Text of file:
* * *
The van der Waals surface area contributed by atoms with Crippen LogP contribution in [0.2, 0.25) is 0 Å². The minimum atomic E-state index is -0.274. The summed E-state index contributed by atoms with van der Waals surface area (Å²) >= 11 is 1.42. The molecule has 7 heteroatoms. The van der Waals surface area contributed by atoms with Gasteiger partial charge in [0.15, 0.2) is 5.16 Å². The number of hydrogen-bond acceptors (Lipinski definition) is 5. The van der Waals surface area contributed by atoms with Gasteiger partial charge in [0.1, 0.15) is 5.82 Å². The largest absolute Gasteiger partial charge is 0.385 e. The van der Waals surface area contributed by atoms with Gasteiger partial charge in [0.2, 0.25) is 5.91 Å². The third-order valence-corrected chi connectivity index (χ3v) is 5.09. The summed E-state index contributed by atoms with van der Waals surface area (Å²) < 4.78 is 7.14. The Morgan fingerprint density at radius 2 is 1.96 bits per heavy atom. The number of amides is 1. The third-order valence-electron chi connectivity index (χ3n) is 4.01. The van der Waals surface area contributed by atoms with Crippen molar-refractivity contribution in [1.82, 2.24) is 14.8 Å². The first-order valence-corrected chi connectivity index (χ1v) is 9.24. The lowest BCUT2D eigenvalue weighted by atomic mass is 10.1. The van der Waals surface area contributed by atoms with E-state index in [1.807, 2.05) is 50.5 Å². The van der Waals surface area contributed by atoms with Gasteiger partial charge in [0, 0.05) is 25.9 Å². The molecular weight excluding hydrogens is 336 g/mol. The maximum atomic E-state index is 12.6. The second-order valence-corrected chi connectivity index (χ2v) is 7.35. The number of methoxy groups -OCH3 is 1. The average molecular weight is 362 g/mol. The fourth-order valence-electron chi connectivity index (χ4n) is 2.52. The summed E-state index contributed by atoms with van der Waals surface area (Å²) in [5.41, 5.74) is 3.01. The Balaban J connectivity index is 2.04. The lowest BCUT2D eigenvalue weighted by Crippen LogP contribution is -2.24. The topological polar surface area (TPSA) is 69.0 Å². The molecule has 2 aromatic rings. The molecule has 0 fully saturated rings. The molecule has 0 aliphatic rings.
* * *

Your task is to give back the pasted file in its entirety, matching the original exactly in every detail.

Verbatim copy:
The van der Waals surface area contributed by atoms with Crippen LogP contribution in [0.2, 0.25) is 0 Å². The minimum atomic E-state index is -0.274. The summed E-state index contributed by atoms with van der Waals surface area (Å²) >= 11 is 1.42. The molecule has 7 heteroatoms. The van der Waals surface area contributed by atoms with Gasteiger partial charge in [0.15, 0.2) is 5.16 Å². The number of hydrogen-bond acceptors (Lipinski definition) is 5. The van der Waals surface area contributed by atoms with Gasteiger partial charge in [0.1, 0.15) is 5.82 Å². The largest absolute Gasteiger partial charge is 0.385 e. The van der Waals surface area contributed by atoms with Gasteiger partial charge in [0.2, 0.25) is 5.91 Å². The third-order valence-corrected chi connectivity index (χ3v) is 5.09. The summed E-state index contributed by atoms with van der Waals surface area (Å²) < 4.78 is 7.14. The Morgan fingerprint density at radius 2 is 1.96 bits per heavy atom. The number of amides is 1. The third-order valence-electron chi connectivity index (χ3n) is 4.01. The van der Waals surface area contributed by atoms with Crippen molar-refractivity contribution in [1.82, 2.24) is 14.8 Å². The first-order valence-corrected chi connectivity index (χ1v) is 9.24. The lowest BCUT2D eigenvalue weighted by atomic mass is 10.1. The van der Waals surface area contributed by atoms with E-state index in [1.807, 2.05) is 50.5 Å². The van der Waals surface area contributed by atoms with Gasteiger partial charge in [0, 0.05) is 25.9 Å². The molecular weight excluding hydrogens is 336 g/mol. The maximum atomic E-state index is 12.6. The second-order valence-corrected chi connectivity index (χ2v) is 7.35. The number of methoxy groups -OCH3 is 1. The average molecular weight is 362 g/mol. The fourth-order valence-electron chi connectivity index (χ4n) is 2.52. The summed E-state index contributed by atoms with van der Waals surface area (Å²) in [5.41, 5.74) is 3.01. The Balaban J connectivity index is 2.04. The lowest BCUT2D eigenvalue weighted by Crippen LogP contribution is -2.24. The topological polar surface area (TPSA) is 69.0 Å². The molecule has 2 aromatic rings. The molecule has 0 fully saturated rings. The molecule has 0 aliphatic rings.